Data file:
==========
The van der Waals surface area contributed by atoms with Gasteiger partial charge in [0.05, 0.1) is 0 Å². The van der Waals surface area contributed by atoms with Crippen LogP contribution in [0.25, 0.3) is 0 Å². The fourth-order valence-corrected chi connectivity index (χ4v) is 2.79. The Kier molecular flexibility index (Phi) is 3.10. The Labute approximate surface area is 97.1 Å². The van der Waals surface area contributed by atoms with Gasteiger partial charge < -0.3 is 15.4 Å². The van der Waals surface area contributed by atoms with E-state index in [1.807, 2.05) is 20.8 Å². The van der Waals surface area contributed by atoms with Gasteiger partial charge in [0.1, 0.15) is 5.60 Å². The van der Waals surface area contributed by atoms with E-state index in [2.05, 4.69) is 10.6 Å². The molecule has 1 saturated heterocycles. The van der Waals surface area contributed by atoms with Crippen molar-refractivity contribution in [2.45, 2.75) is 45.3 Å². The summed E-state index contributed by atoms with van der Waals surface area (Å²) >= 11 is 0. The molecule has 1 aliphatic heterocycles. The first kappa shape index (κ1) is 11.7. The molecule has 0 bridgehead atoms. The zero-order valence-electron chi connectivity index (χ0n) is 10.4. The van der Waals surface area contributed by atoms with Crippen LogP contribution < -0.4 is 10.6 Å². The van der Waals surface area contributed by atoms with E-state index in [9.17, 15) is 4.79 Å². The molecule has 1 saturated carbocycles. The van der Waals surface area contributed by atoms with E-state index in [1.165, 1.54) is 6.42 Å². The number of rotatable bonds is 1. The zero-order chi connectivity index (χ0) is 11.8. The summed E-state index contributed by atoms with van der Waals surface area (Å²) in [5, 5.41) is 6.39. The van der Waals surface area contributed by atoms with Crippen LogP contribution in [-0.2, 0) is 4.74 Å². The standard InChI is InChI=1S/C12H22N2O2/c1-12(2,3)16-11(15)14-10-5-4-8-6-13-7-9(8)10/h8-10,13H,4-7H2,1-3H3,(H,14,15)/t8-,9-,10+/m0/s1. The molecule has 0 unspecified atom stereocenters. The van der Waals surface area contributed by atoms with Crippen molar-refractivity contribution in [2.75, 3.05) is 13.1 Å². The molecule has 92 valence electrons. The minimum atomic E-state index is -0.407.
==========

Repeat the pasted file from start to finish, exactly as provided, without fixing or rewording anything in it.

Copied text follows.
The van der Waals surface area contributed by atoms with Gasteiger partial charge in [0.05, 0.1) is 0 Å². The van der Waals surface area contributed by atoms with Crippen LogP contribution in [0.25, 0.3) is 0 Å². The fourth-order valence-corrected chi connectivity index (χ4v) is 2.79. The Kier molecular flexibility index (Phi) is 3.10. The Labute approximate surface area is 97.1 Å². The van der Waals surface area contributed by atoms with Gasteiger partial charge < -0.3 is 15.4 Å². The van der Waals surface area contributed by atoms with E-state index in [1.807, 2.05) is 20.8 Å². The van der Waals surface area contributed by atoms with Gasteiger partial charge in [0.1, 0.15) is 5.60 Å². The van der Waals surface area contributed by atoms with E-state index in [2.05, 4.69) is 10.6 Å². The molecule has 1 saturated heterocycles. The van der Waals surface area contributed by atoms with Crippen molar-refractivity contribution in [2.45, 2.75) is 45.3 Å². The summed E-state index contributed by atoms with van der Waals surface area (Å²) >= 11 is 0. The molecule has 1 aliphatic heterocycles. The first kappa shape index (κ1) is 11.7. The molecule has 0 bridgehead atoms. The zero-order valence-electron chi connectivity index (χ0n) is 10.4. The van der Waals surface area contributed by atoms with Crippen LogP contribution < -0.4 is 10.6 Å². The van der Waals surface area contributed by atoms with E-state index in [9.17, 15) is 4.79 Å². The molecule has 1 saturated carbocycles. The van der Waals surface area contributed by atoms with E-state index in [1.165, 1.54) is 6.42 Å². The number of rotatable bonds is 1. The zero-order chi connectivity index (χ0) is 11.8. The summed E-state index contributed by atoms with van der Waals surface area (Å²) in [5, 5.41) is 6.39. The van der Waals surface area contributed by atoms with Crippen LogP contribution in [-0.2, 0) is 4.74 Å². The standard InChI is InChI=1S/C12H22N2O2/c1-12(2,3)16-11(15)14-10-5-4-8-6-13-7-9(8)10/h8-10,13H,4-7H2,1-3H3,(H,14,15)/t8-,9-,10+/m0/s1. The molecule has 0 unspecified atom stereocenters. The van der Waals surface area contributed by atoms with Crippen molar-refractivity contribution in [2.75, 3.05) is 13.1 Å². The molecule has 92 valence electrons. The minimum atomic E-state index is -0.407.